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Agile marketing: Three CMOs on why they made the switch

Change Makers

Agile marketing: Three CMOs on why they made the switch


High profile marketing teams are changing how they work and adopting agile marketing processes originally created for the software industry. Lara Sinclair spoke with three leading Australian brand CMOs on why they made the switch to agile and the effect it’s had on their brands.

For years, agile marketing as a concept seemed to be limited to technology brands, digital agencies and the web development teams of major brands. But when we look back on 2016, it seems clear it will be the year agile reached the marketing mainstream.

In the US, studies show as many as 60% of marketing teams are using at least some agile practices, seeking to enshrine speed, responsiveness and customer-centricity in marketing.

But agile marketing is also gaining pace in Australia, where a swathe of national brands are adopting agile marketing work processes to get more out of their marketing activity.


What is agile marketing?

Agile marketing is a way of managing marketing in which autonomous, customer-focused teams work in short, iterative cycles to complete highly defined projects and measure their impact. In agile, the emphasis is on rapid test and learn cycles and continuous improvement based on data, rather than executing a predetermined plan.

It was adapted from the Agile Manifesto which was created by software developers 15 years ago. Traditional, or waterfall, development – which moves in a linear process from planning to development, then testing and launch – was proving to be slow, unresponsive and ineffective in a rapidly changing competitive environment.

Traditional work practices are also being re-examined in marketing, where the pace of change is increasing and marketing needs to be more responsive as a result. In many industries, startups are disrupting established business models; digital marketing enables these new competitors to get their marketing message out without big media budgets; the mass media audiences in which established brands were advertised and built are eroding; technology is continually opening up new marketing opportunities; and new digital touch points are emerging all the time.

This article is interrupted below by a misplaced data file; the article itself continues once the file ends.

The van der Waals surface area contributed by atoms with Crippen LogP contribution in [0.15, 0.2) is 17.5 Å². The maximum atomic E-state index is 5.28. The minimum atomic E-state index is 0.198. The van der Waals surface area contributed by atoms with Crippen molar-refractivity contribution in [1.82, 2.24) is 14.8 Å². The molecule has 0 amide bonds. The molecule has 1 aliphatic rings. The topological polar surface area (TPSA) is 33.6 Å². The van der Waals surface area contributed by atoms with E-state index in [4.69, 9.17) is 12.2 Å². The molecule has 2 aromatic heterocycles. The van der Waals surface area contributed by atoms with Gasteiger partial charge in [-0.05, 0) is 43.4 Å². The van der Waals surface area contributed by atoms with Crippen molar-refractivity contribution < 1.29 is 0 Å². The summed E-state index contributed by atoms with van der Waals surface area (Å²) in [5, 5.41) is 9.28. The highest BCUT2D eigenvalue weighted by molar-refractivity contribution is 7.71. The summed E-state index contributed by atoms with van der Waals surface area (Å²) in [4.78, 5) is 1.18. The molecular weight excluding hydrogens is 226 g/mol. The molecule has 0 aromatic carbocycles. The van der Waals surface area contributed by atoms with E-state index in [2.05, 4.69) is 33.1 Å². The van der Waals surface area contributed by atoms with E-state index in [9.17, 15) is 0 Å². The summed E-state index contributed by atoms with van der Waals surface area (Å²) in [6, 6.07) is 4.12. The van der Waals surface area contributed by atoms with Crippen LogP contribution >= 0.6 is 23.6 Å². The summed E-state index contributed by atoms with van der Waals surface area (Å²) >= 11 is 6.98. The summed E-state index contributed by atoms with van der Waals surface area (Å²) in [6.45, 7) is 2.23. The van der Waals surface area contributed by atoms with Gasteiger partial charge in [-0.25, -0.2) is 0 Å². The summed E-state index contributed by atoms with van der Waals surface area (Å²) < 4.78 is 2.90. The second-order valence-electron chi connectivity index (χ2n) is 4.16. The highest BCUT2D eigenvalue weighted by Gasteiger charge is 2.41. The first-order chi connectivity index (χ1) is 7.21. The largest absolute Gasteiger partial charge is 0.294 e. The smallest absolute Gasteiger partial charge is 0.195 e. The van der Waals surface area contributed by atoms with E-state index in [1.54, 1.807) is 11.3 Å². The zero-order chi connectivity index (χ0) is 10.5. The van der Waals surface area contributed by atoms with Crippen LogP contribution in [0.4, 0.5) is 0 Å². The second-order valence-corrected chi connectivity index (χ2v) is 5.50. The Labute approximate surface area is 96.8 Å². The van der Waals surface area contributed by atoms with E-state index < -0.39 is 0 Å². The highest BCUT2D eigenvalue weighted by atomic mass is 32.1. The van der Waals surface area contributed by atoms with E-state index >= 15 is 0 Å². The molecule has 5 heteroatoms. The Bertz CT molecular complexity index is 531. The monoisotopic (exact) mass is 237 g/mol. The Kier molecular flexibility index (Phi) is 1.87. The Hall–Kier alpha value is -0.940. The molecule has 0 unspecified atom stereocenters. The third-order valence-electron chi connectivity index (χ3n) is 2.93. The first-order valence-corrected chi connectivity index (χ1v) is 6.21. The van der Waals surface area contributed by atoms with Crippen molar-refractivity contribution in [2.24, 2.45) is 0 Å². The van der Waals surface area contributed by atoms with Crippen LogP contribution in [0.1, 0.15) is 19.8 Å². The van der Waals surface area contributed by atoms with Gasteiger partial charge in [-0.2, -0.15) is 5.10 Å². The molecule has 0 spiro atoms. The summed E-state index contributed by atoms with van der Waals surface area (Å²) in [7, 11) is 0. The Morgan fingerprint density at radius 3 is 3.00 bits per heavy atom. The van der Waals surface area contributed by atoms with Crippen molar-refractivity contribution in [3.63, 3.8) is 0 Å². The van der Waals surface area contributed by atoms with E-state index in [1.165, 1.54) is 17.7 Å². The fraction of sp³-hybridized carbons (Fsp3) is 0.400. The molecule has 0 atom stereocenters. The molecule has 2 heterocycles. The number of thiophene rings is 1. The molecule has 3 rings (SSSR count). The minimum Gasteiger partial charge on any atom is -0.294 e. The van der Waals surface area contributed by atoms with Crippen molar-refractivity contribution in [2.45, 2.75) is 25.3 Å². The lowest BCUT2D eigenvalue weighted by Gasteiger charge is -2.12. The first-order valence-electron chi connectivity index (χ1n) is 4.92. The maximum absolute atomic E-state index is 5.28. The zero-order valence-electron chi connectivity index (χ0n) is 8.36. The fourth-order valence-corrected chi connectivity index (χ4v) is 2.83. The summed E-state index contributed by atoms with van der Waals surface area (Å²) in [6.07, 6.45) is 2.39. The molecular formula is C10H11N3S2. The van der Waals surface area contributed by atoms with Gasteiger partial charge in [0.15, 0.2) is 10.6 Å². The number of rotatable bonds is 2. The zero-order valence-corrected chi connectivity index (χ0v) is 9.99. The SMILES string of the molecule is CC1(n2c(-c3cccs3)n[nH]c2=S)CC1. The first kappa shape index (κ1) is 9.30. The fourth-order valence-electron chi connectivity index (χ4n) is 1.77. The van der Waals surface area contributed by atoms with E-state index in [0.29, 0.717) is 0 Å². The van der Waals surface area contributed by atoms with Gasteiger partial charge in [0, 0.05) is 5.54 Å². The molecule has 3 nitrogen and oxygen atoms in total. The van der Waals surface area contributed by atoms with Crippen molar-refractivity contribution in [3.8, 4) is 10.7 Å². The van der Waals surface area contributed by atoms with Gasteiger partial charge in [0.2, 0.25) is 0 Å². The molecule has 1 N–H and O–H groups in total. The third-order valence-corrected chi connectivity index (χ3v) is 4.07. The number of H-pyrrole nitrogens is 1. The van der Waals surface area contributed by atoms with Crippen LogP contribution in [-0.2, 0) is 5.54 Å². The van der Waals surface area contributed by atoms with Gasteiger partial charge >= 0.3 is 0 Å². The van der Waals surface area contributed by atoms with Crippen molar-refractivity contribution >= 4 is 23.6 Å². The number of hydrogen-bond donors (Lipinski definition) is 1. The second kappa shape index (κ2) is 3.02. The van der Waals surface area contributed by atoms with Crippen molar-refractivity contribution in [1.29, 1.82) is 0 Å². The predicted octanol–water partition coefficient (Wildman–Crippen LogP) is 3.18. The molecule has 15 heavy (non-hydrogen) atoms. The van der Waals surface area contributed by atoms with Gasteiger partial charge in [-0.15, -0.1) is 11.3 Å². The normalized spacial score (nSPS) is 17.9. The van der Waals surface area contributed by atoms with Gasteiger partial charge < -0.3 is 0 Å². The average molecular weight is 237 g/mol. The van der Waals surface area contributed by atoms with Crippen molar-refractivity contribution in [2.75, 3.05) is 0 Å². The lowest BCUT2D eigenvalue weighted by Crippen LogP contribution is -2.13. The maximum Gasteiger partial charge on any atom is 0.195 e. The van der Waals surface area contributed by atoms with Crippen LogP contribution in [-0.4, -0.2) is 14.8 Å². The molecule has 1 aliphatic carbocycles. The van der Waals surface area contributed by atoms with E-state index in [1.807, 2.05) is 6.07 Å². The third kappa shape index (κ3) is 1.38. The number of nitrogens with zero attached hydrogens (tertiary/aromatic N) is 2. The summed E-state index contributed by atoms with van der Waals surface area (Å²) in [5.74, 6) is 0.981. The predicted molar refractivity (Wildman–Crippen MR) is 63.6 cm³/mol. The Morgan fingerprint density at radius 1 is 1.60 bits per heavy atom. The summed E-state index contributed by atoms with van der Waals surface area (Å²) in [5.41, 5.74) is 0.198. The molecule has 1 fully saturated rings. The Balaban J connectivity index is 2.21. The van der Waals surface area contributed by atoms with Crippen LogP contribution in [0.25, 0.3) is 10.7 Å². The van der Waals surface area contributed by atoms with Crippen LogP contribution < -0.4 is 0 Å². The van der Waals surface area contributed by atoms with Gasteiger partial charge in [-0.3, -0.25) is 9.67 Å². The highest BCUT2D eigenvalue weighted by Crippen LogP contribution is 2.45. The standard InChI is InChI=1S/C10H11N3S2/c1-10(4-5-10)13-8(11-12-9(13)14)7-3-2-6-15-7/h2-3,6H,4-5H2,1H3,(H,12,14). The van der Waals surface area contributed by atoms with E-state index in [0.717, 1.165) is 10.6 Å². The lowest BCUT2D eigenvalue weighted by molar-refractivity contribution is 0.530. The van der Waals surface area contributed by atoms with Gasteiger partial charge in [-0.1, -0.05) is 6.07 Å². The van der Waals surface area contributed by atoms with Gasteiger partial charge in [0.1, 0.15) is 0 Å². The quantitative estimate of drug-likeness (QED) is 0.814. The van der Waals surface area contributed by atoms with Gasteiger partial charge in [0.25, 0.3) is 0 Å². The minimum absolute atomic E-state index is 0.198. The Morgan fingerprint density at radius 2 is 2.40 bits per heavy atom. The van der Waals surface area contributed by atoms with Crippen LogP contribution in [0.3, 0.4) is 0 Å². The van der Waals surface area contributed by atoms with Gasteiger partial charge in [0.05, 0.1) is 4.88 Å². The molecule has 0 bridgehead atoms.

Who is using agile marketing practices?

Global brands including IBM, Coca-Cola, Twitter, Wells Fargo, and many others have talked publicly about using agile practices in marketing.

In Australia, agile marketing has come out from behind the digital curtain to be adopted by major financial services brands including (but not limited to) Commonwealth Bank, mortgage broker Aussie, health fund HCF, gaming brand Tabcorp, and retailer Chemmart, as well as pure-play digital brands such as Canva and Seek.

Among the benefits they list are:

  • Better alignment of marketing activity with organisation’s strategic goals,
  • increased speed to market,
  • higher digital conversion rates,
  • higher productivity,
  • improved morale and ownership of outcomes in the marketing team,
  • better working relationship with other departments (such as technology),
  • increased efficiency,
  • sales growth,
  • increased customer satisfaction,
  • improved return on marketing investment.


Let’s have a closer look at the agile marketing experience of three of these brands in detail.



Mortgage broker Aussie has adopted agile throughout the organisation, including in marketing. The aim is to focus the entire business on five areas of focus derived from its corporate goals: sales growth, customer passion, Aussie made easy, product competitiveness and risk, culture and capability.

Customer experience, marketing, analytics and technology all come under the remit of GM, customer experience Richard Burns.

Earlier this year Aussie implemented an agile Scrum methodology that sees work broken down into two-week sprints, and tracked on six scrum boards: one for each area of focus, and another to manage the technology work that supports the other five areas.

Burns says Aussie’s agile transformation is about delivering business outcomes.

“There was a lot of work going on before, but it was about changing everything to where the greatest value was going to be,” Burns says. “It’s about aligning to our strategic goals.”

Each board is administered by a Scrum master, and no projects can be started until they’re on the relevant boards. “We’re quite strict – if it’s not on there, it’s not going to get done,” Burns says.

The team moved into offices in May designed specifically to facilitate activity-based work in cross-functional teams.

More than 90 team members have received agile training, and the marketing team put it into action in a trial by fire, using agile marketing process to create and execute Aussie’s recent brand relaunch.

“Just getting that visibility around all the different pieces of work that we’re doing has been a benefit,” Burns says.